Bi- and tri-exponential fitting functions for the radial dose
function g(r) can be expressed as^{16}

where c_{i} and μ_{i}
are the coefficients to be determined and r is
the radial distance. The fitting coefficients in Eq. (1) were encoded
into a particle which is defined as:

where M is the total number of the particle population and t is the generation index. The particle positions of the first generation are randomly selected and uniformly located in the searching space. In the following generations, each particle is updated through two ‘best’ values. The first value is the best position the particle has achieved so far – it is called ‘local’ best value:

where LP^{t}_{k} is the best position of Particle k until iteration t. And
the second-best value is the best solution achieved by any particle
in the population – which is called ‘global’ best value:

where GP^{t} is the best position of any particle until iteration t.
The varying velocity for any particle position can be expressed as:

and it can be updated through the above two ‘best-so-far’ values:

where ω^{t} is the inertia weight which controls the amount of
recurrence in the particle’s velocity? ω^{t} is a linear variable defined
as:

where ω^{0} is the initial inertia weight and was set to 0.9 in the
current study. The ‘Max_iterations’ is the maximum number of
iterations used to terminate the searching procedure. η_{1}
and η_{2} in Equation (6) are the learning factors and γ_{1} and γ_{2} are random
variables between 0 and 1. The new particle position can be
updated as:

Figure 1 shows the concept of particle position updating procedure
in the two dimensions. A fitness function is used to evaluate
the ‘goodness’ of each particle. In our fitting process, the same fitness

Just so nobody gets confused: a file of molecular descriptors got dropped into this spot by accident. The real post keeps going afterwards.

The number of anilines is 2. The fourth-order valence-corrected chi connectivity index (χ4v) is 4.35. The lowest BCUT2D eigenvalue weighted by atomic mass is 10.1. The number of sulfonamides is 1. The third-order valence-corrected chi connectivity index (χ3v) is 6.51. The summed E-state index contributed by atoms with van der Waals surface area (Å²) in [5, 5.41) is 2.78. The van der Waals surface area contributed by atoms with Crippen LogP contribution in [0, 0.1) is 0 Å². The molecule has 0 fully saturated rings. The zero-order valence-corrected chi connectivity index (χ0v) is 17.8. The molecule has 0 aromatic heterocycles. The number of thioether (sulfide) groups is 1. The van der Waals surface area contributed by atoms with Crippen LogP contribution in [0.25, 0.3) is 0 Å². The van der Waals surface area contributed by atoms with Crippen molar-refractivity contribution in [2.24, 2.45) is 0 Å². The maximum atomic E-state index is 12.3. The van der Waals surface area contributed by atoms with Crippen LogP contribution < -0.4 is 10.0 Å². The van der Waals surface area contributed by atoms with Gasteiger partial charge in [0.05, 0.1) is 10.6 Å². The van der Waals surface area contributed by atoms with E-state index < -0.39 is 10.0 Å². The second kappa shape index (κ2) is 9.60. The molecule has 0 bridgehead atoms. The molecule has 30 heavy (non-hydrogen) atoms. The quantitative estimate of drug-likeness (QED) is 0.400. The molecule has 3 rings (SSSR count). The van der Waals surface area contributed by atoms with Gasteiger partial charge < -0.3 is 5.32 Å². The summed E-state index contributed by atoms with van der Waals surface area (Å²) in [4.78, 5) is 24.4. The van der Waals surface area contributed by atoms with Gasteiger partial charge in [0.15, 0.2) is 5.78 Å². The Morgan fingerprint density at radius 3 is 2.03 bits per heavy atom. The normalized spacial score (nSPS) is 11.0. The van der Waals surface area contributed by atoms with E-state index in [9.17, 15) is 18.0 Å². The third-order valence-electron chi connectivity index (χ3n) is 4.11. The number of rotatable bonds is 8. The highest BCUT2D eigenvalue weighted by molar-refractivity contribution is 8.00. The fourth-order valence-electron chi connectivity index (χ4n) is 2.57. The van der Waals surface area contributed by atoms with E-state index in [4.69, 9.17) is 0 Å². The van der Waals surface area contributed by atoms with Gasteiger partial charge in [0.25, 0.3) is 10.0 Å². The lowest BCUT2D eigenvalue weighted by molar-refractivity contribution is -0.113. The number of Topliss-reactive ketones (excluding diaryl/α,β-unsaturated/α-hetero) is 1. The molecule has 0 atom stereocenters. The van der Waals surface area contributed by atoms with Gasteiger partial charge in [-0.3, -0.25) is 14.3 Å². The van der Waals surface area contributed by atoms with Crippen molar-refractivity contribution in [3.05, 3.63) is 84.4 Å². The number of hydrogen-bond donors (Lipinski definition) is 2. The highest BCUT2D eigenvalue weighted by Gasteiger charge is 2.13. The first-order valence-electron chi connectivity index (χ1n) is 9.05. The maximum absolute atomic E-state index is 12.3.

function was used as in our previous study^{14}.

whereα is a weighting factor to balance the maximum difference
(the first item on the right side) and the average difference
(the second item). The value of α was set to 0.3 as before. In the
above equation, j is the index number of radial distances rj. D is
the total number of tabulated datum points for the source and y_{j} is
the expected data.

The particles are continually being updated through Eq. (6) to
Eq. (8) until convergence (less than 10^{-6}) or the maximum number
of generations (1,500) is reached. A more detailed description of
the PSO algorithm can be found elsewhere [7-9].

#### Results

There are 21 tabulated radial distances for 125I I-seed AgX100
point source or line source 2. The population of particles was set to
50, and the maximum velocity was set to 100 for bi-exponential or
tri- exponential fitting. The maximum ranges for these coefficients
were set between -100 and 100. The learning factors (η_{1}
and η_{2}) were set to 2. After 1,500 generations, the best coefficients were determined. Table 1 shows the coefficients of bi- and tri-exponential fitting functions.

Figures 2 & 3 show the comparison between the measured data and the two fitting functions for the point source (Figure 2) and line source (Figure 3).

For ^{125}I I-seed AgX100 point source, the maximum deviation is
less than 2.9% for bi-exponential fit and 0.2% for tri-exponential
fit. For the line source, the maximum deviation is less than 1.1% for
bi-exponential fit and 0.08% for tri-exponential fit.

#### Conclusion

PSO is a powerful optimization tool for finding the best fitting coefficients for bi- and tri-exponential fitting functions of the 125I I-seed AgX100 brachytherapy seeds. The bi- and tri-exponential models of line and point sources obtained with PSO optimization provide accurate analytical forms of the radial dose function. The triexponential fitting function agrees much better with the published data than the bi-exponential one. Compared to tedious table entries to characterize a seed, the entry of a relatively small number of fitting coefficients would greatly simplify the commissioning of treatment planning systems. Analytic fitting functions would also be beneficial in the development of institution-made quality-assurance software tools for independent verification of doses provided by commercial treatment planning systems. The close agreement with measured point dose suggests that the fitting functions may yield more accurate doses between points of measurement than straight linear interpolation.